Background & Aims
Next generation sequencing approaches have tremendously improved the diagnosis of rare genetic diseases. It may however be faced with difficult clinical interpretation of variants. Inherited enzymatic diseases provide an invaluable possibility to evaluate the function of the defective enzyme in human cell biology. This is the case for respiratory complex III, which has 11 structural subunits and requires several assembly factors. An important role of complex III in liver function is suggested by its frequent impairment in human cases of genetic complex III defects.
We report the case of a child with complex III defect and acute liver dysfunction with lactic acidosis, hypoglycemia, and hyperammonemia. Mitochondrial activities were assessed in liver and fibroblasts using spectrophotometric assays. Genetic analysis was done by exome followed by Sanger sequencing. Functional complementation of defective fibroblasts was performed using lentiviral transduction followed by enzymatic analyses and expression assays.
Homozygous, truncating, mutations in LYRM7 and MTO1, two genes encoding essential mitochondrial proteins were found. Functional complementation of the complex III defect in fibroblasts demonstrated the causal role of LYRM7 mutations. Comparison of the patient’s clinical history to previously reported patients with complex III defect due to nuclear DNA mutations, some actually followed by us, showed striking similarities allowing us to propose common pathophysiology.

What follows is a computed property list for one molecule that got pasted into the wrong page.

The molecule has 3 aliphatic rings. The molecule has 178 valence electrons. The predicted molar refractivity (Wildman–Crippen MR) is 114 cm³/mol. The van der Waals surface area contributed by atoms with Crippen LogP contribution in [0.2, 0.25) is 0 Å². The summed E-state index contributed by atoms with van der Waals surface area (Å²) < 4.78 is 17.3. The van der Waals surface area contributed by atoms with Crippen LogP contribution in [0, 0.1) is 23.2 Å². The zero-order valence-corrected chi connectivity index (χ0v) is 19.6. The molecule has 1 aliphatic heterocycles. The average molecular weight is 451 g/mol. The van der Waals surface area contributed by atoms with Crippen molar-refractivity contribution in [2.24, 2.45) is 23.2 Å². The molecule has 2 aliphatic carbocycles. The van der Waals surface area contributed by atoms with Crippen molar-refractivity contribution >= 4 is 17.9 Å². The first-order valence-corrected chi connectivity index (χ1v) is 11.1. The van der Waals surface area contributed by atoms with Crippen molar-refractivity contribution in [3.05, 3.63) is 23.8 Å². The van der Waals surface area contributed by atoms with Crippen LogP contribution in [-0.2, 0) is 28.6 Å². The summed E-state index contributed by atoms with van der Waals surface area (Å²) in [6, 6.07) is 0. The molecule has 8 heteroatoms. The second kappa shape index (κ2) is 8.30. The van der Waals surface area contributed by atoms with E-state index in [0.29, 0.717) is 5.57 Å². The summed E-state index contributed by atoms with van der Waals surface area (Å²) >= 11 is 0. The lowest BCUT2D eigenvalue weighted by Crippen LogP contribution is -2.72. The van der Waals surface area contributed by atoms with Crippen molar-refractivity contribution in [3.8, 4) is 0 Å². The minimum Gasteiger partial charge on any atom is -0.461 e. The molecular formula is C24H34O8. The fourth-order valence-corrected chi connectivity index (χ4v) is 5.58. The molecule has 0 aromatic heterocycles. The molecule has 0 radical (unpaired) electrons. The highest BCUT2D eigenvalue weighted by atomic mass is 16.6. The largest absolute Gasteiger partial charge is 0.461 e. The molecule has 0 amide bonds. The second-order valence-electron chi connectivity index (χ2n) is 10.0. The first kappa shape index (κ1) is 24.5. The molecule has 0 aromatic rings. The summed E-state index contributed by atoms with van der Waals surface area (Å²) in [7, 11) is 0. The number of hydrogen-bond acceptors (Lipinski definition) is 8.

Profound complex III defect in liver does not induce actual liver failure but impedes liver adaptation to prolonged fasting leading to severe lactic acidosis, hypoglycemia, and hyperammonemia, potentially leading to irreversible brain damage.
The diagnosis of rare genetic disease has been tremendously accelerated by the development of high throughput sequencing technology. In this paper we report the investigations that have led to identify LYRM7 mutations causing severe hepatic defect of respiratory complex III. Based on the comparison of the patient’s phenotype with other cases of complex III defect, we propose that profound complex III defect in liver does not induce actual liver failure but impedes liver adaptation to prolonged fasting.